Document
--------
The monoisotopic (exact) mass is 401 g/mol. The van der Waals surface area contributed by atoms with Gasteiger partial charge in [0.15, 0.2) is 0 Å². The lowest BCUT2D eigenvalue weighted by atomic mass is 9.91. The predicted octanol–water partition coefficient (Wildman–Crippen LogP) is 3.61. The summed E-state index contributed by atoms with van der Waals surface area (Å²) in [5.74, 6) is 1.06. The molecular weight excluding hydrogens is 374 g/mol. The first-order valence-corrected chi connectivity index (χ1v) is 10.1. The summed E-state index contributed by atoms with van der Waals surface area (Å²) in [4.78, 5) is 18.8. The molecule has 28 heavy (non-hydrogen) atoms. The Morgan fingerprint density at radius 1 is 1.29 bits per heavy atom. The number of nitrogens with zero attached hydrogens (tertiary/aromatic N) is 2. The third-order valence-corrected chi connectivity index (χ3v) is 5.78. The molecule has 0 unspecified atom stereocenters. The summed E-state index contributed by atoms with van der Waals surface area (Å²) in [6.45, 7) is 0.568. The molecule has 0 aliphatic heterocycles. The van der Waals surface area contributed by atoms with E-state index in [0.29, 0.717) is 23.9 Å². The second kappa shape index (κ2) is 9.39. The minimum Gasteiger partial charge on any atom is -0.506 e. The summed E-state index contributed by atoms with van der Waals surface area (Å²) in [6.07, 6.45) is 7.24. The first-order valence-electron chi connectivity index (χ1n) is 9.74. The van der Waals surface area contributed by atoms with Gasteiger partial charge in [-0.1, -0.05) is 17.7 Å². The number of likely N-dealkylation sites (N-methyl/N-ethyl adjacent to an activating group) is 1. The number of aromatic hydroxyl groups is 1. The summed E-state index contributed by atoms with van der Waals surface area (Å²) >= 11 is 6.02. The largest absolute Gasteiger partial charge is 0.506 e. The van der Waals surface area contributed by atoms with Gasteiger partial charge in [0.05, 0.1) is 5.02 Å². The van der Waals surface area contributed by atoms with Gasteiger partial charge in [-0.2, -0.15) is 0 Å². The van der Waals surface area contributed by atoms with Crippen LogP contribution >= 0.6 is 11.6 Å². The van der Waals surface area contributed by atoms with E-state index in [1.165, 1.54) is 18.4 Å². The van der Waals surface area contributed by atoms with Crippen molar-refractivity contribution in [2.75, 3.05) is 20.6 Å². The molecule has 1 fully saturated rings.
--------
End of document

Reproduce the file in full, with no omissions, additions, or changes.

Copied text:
The monoisotopic (exact) mass is 401 g/mol. The van der Waals surface area contributed by atoms with Gasteiger partial charge in [0.15, 0.2) is 0 Å². The lowest BCUT2D eigenvalue weighted by atomic mass is 9.91. The predicted octanol–water partition coefficient (Wildman–Crippen LogP) is 3.61. The summed E-state index contributed by atoms with van der Waals surface area (Å²) in [5.74, 6) is 1.06. The molecular weight excluding hydrogens is 374 g/mol. The first-order valence-corrected chi connectivity index (χ1v) is 10.1. The summed E-state index contributed by atoms with van der Waals surface area (Å²) in [4.78, 5) is 18.8. The molecule has 28 heavy (non-hydrogen) atoms. The Morgan fingerprint density at radius 1 is 1.29 bits per heavy atom. The number of nitrogens with zero attached hydrogens (tertiary/aromatic N) is 2. The third-order valence-corrected chi connectivity index (χ3v) is 5.78. The molecule has 0 unspecified atom stereocenters. The summed E-state index contributed by atoms with van der Waals surface area (Å²) in [6.45, 7) is 0.568. The molecule has 0 aliphatic heterocycles. The van der Waals surface area contributed by atoms with E-state index in [0.29, 0.717) is 23.9 Å². The second kappa shape index (κ2) is 9.39. The minimum Gasteiger partial charge on any atom is -0.506 e. The summed E-state index contributed by atoms with van der Waals surface area (Å²) in [6.07, 6.45) is 7.24. The first-order valence-electron chi connectivity index (χ1n) is 9.74. The van der Waals surface area contributed by atoms with Gasteiger partial charge in [-0.1, -0.05) is 17.7 Å². The number of likely N-dealkylation sites (N-methyl/N-ethyl adjacent to an activating group) is 1. The number of aromatic hydroxyl groups is 1. The summed E-state index contributed by atoms with van der Waals surface area (Å²) >= 11 is 6.02. The largest absolute Gasteiger partial charge is 0.506 e. The van der Waals surface area contributed by atoms with Gasteiger partial charge in [0.05, 0.1) is 5.02 Å². The van der Waals surface area contributed by atoms with Gasteiger partial charge in [-0.2, -0.15) is 0 Å². The van der Waals surface area contributed by atoms with Crippen LogP contribution >= 0.6 is 11.6 Å². The van der Waals surface area contributed by atoms with E-state index in [1.165, 1.54) is 18.4 Å². The van der Waals surface area contributed by atoms with Crippen molar-refractivity contribution in [2.75, 3.05) is 20.6 Å². The molecule has 1 fully saturated rings.